Wed, Aug 29, 2018 12:31 AM
2 years ago
Susan: I posted this a year agoand am copying it to you. It's a little long, but I covered a lot of questions. I hope it helps. I had my full upper denture and lower partial placed in March 2017.
Here are a few things I learned in the process that might help you.
1) Days 3-5 post extraction can be rough. After that, each day is much
better than the day before. Do not be reluctant to ask your dentist for help managing
the early pain, because each of us is different, and we have different
reactions to pain.
2) Four to six warm salt water rinses each day do wonders to advance healing.
3) Watch for leukoplakia. Sounds terrible, but those are the white spots that
form on your gums when the denture rubs and causes soreness or pain. It's easy
for the dentist to resolve, and a good dentist will respond to your needs
immediately and as often as you need them to.
4) The value of "Magic Mouthwash" is marginal in my opinion, but I
got some. It may have helped a little. Google it and you're find that it's
nothing but something like benadryl, Maalox and a mild painkiller. The mix is
over the counter. I used Orajel the first week or so, and it helped.
5) Keep the dentures in at least 24 hours to form a bandage for the wounds. My
dentist told me then to remove them at night - every night - forever. I soak
them in Stain Away and it works very well. Some people soak them for a
short period and sleep in them, but it's a question to ask your dentist. My
advice is to take them out at night. Reducing the pressure on your gums by
giving them an overnight break slows bone loss in your jaw.
6) After about 10 days most of the wounds should have healed, and that's when I
started gently brushing my gums in addition to my remaining teeth. It feels
great, your mouth feels clean again and it helps get rid of shards of tooth or
bone that are common and gradually work their way to the surface. They can
cause some real pain, and there were days early on when I dreaded putting the
upper denture in. But that passed fairly quickly.
7) The last teeth were removed on March 8, and I took my last pain reliever on
March 15 to give you an idea of what you might expect. I had 2 follow-up
meetings with the dentist during the first 2 weeks to address immediate issues
like leukoplakia and the occasional bone shard.
8) You will have to eat soft food for a while, and you will have to learn to
eat using both sides of your mouth and your tongue. Gradually you will add
harder foods to your diet, and I was more or less back to normal within 2
9) There are foods that still give me trouble, and the worst ones are the skins
of fruits and vegetables. I simply can't bite into an apple with the permanent denture.
As a consequence I have slowed down when I eat, I cut all foods into smaller
pieces (a critical point) and I just avoid eating anything that is likely to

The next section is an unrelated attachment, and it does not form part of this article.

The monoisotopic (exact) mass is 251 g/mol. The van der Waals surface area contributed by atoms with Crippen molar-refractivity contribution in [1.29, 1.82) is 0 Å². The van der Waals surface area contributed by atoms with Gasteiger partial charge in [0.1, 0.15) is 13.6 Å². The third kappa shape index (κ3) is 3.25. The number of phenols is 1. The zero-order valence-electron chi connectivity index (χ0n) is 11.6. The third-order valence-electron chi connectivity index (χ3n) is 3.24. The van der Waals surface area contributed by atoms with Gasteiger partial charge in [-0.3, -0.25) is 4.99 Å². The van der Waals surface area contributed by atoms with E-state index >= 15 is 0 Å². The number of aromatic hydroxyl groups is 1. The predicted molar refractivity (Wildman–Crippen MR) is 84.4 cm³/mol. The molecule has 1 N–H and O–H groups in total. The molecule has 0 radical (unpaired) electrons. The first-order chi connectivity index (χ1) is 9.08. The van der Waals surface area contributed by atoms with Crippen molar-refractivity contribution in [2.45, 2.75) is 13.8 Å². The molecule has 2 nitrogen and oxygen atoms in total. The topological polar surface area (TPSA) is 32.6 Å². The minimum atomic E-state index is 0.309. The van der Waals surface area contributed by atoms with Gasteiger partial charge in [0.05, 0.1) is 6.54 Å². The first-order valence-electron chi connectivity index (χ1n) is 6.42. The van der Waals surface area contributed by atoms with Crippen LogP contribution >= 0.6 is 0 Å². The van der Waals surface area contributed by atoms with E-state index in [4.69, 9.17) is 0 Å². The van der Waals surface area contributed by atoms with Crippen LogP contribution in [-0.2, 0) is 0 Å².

cause problems. The good news is that I eat less, I eat fewer snacks and I'm
back to my ideal weight. I have my permanent dentures now, but I still use a
little adhesive when I go out to eat or when I'm speaking to groups. It gives
me a greater sense of security.
10) You will have only 20 to 25% of the "bite force" you had with
your natural teeth, and you will have to compensate for that. Some of us used
our real teeth for a third hand, and that is over for me. We just have to find
a way to do things in a different way much as those who lose a limb do. Make no
mistake about this: we have suffered amputations of a critically important body
part and we all have to retrain ourselves.
11) I do not know your personal circumstances, but I will say this. Do not be
self-conscious about your dentures. If you have found a good dentist and a good
dental lab, no one is going to know unless you tell them. And the good people
of this world - the good men and women - want to see a nice smile and the good
person behind it, and we could not care less if the teeth are real or the
result of good dental work. If anyone you meet or know has a problem with
someone wearing dentures, they are not worth spending time with anyway.
12) Finally, some on here have had a difficult time with their dentures. Most
have not. But even they have taken a positive step forward for their long-term
health, since bad teeth can cause significant, even life-threatening, problems
down the line. And remember this: roughly 1 in 6 adults in the US wears full
dentures, and 20% over the age of 40 do. You will be a member of a large club.
The bottom line for you is this: You've made a good decision for your overall
health, the pain soon will be gone, your smile will light up a room again, your
self-confidence will improve and, most likely, your waistline will start
heading in the right direction. At least mine did. All the best to you. The
people on here are behind you 100%. Joseph
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Hi Susan M Bellamy Chenevert
I second Mary J. Bennett Sharp advse to get 2 or 3 implants in order to have clip on denture They will save your life just as Mary says
But before i do anything I would go to 2 or 3 dentists that offer free consultations and find if any if your teeth can be saved to use as posts to attach partial bridges to Also if you are near a dental college I would go there First and find how much clip on to implants dentures would cost you
How can we improve?